Kelly Nichols, Agriculture Agent Associate University of Maryland Extension, Frederick County
“If I were stranded on a desert island and could do only one part of the soil test to determine how to grow food, I would test for pH.” This statement, made by Dr. Doug Beegle, my soil fertility professor, highlighted how important soil pH is. For most agronomic crops, the ideal pH is between 6.0 and 6.5. Alfalfa and barley prefer a bit higher pH of 6.5-7.0. Between the pH of 6 and 7, nutrient availability is at its optimum. Outside that range, key nutrients such as nitrogen, phosphorus, and potassium become more tightly bound to other nutrients and unavailable for the crops to take up (Figure 1). Below 6.0, nutrients such as iron, copper, and aluminum become more available, and in some cases could result in toxicity to the crop.
Over time, the pH of soil naturally decreases. So, to increase the pH, we add lime. The soil test results will provide the amount of lime needed to increase pH to the optimum level. The lab uses the current soil pH and acidity of the soil to determine how much lime is needed. (Your soil test may report the acidity, which is measured in milliequivalents per 100 grams [meg/100 g]). Also, if your soil test result includes the buffer pH, ignore that number. It is the pH of the buffering solution used during the test, and not the pH of the actual soil.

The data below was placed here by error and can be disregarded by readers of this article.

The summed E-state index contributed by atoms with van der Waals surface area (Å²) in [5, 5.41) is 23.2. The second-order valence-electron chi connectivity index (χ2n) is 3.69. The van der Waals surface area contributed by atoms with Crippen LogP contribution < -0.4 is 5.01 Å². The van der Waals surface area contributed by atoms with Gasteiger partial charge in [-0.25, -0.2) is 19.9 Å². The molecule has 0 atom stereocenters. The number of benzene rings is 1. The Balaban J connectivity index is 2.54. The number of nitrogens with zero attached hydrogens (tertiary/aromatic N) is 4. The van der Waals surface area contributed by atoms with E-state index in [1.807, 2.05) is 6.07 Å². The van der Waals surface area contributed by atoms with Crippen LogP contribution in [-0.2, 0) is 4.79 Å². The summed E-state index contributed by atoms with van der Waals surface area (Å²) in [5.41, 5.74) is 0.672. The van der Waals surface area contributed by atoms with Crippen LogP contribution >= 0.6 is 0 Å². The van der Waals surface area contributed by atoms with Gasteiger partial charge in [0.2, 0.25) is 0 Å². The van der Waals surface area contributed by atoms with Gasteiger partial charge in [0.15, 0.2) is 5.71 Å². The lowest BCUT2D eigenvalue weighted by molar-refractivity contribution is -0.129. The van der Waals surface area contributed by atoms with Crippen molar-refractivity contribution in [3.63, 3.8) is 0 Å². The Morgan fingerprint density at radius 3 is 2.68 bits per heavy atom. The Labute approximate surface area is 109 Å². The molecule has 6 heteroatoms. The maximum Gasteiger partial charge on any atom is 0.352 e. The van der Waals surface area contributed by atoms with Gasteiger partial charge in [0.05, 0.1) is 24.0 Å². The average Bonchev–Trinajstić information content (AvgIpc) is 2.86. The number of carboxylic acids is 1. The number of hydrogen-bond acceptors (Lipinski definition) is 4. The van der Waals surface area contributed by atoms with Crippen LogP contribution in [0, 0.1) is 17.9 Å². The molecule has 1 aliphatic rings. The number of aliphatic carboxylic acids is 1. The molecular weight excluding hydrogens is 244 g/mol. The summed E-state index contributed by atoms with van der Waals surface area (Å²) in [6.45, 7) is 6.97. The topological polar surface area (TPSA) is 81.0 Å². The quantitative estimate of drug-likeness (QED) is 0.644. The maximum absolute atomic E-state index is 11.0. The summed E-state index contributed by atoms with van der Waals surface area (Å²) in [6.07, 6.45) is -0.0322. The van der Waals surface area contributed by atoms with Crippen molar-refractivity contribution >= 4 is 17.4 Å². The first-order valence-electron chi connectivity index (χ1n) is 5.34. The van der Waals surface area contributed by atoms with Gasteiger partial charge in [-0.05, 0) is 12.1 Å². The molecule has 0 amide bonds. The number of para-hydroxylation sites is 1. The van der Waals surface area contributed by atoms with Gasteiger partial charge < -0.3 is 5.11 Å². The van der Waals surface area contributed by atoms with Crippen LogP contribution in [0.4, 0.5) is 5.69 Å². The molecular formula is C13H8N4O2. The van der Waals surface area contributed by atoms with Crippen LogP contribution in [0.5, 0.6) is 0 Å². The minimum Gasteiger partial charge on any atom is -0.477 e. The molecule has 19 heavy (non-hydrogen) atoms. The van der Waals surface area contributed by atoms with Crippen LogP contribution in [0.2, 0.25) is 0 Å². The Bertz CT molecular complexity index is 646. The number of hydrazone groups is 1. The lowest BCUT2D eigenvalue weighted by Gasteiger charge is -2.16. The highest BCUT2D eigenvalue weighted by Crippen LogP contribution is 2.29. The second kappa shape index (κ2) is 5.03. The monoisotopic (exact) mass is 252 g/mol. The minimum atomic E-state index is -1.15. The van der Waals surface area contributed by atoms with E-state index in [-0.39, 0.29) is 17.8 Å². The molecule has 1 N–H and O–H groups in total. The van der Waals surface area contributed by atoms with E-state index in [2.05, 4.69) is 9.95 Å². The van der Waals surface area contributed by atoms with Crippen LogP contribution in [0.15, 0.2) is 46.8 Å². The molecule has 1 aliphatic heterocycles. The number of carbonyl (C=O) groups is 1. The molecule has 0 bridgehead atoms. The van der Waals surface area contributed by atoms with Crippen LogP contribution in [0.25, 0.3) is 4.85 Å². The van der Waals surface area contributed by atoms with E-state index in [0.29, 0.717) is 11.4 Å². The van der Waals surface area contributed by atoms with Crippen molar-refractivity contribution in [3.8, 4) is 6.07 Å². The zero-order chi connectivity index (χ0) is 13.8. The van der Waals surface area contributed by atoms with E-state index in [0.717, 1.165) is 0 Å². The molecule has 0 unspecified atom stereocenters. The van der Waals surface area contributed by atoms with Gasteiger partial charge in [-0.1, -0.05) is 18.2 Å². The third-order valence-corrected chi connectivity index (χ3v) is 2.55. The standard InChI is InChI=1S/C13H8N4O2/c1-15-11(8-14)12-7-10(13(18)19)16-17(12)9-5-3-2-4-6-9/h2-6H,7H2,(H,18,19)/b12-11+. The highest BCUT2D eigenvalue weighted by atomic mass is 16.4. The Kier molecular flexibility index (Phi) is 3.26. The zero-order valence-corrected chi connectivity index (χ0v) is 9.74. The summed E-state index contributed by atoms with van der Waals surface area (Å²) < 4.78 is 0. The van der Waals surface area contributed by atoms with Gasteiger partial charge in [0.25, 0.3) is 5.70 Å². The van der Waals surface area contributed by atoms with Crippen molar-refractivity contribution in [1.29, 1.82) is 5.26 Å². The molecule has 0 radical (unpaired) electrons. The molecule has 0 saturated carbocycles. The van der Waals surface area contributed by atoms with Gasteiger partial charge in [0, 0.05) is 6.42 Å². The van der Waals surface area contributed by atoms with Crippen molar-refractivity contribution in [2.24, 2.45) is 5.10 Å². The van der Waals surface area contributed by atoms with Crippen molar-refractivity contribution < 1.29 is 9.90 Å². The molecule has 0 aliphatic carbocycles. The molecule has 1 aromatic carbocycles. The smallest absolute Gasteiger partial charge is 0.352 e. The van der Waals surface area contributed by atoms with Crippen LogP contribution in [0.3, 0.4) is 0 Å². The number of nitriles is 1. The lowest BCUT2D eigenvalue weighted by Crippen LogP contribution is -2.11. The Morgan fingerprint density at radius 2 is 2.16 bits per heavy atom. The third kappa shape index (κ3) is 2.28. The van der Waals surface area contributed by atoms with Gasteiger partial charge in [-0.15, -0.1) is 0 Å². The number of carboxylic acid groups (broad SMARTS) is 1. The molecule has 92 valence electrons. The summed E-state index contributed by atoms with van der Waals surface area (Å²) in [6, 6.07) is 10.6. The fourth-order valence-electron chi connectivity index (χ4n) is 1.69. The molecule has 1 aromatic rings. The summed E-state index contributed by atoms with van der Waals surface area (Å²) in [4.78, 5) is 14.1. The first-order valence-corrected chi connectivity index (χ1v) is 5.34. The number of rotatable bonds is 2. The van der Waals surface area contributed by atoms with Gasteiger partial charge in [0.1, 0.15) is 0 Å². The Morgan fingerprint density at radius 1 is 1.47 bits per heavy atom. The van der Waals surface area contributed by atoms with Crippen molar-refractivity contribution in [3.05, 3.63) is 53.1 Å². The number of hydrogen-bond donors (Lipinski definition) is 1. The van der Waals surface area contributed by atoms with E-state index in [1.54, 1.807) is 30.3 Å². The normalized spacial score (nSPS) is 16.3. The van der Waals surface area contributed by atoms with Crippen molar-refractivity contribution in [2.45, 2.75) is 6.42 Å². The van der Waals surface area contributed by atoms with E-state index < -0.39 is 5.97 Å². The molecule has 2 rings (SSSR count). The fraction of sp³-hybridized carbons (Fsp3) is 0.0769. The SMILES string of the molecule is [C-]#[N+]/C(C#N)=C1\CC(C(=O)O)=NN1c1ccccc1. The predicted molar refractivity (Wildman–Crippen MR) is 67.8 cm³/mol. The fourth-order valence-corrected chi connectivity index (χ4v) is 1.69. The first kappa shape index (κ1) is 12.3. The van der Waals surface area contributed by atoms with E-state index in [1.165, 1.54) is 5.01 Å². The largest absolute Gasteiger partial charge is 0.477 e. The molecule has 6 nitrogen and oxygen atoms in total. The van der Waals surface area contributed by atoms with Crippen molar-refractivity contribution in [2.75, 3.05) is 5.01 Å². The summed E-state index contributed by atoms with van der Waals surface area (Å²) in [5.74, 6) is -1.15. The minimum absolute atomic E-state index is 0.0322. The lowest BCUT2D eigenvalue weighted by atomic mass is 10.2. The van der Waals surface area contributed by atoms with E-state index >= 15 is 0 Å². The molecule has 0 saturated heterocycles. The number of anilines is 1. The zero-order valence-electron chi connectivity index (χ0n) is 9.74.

Let’s say your soil test result says that you need 2 tons of lime per acre to increase the pH to 7.0. Does that mean you can put on 2 tons of whatever liming material you like best? Not quite. The results are given based on the assumption of using calcium carbonate, which is considered pure limestone and given a rating of 100% calcium carbonate equivalent, or CCE. All other liming materials are compared to calcium carbonate and given their own CCE (Table 1). For example, burned lime has a CCE of 178. This means that it has more acid-neutralizing activity than pure calcium carbonate; therefore, less material can be used to obtain the same neutralizing activity as pure lime. Wood ashes, on the other hand, has a CCE of 40; therefore, more material needs to be applied in order to adjust the pH.
Don’t forget to take the price into consideration when comparing liming materials! For example, if ground shells are really cheap, that’s great; but it has a lower CCE, so you’ll need to apply more.
For more information, click here to read the Soil pH Management and Determining Lime Rates fact sheet.
Kelly Hamby, Terry Patton, and Galen Dively Department of Entomology, University of Maryland College Park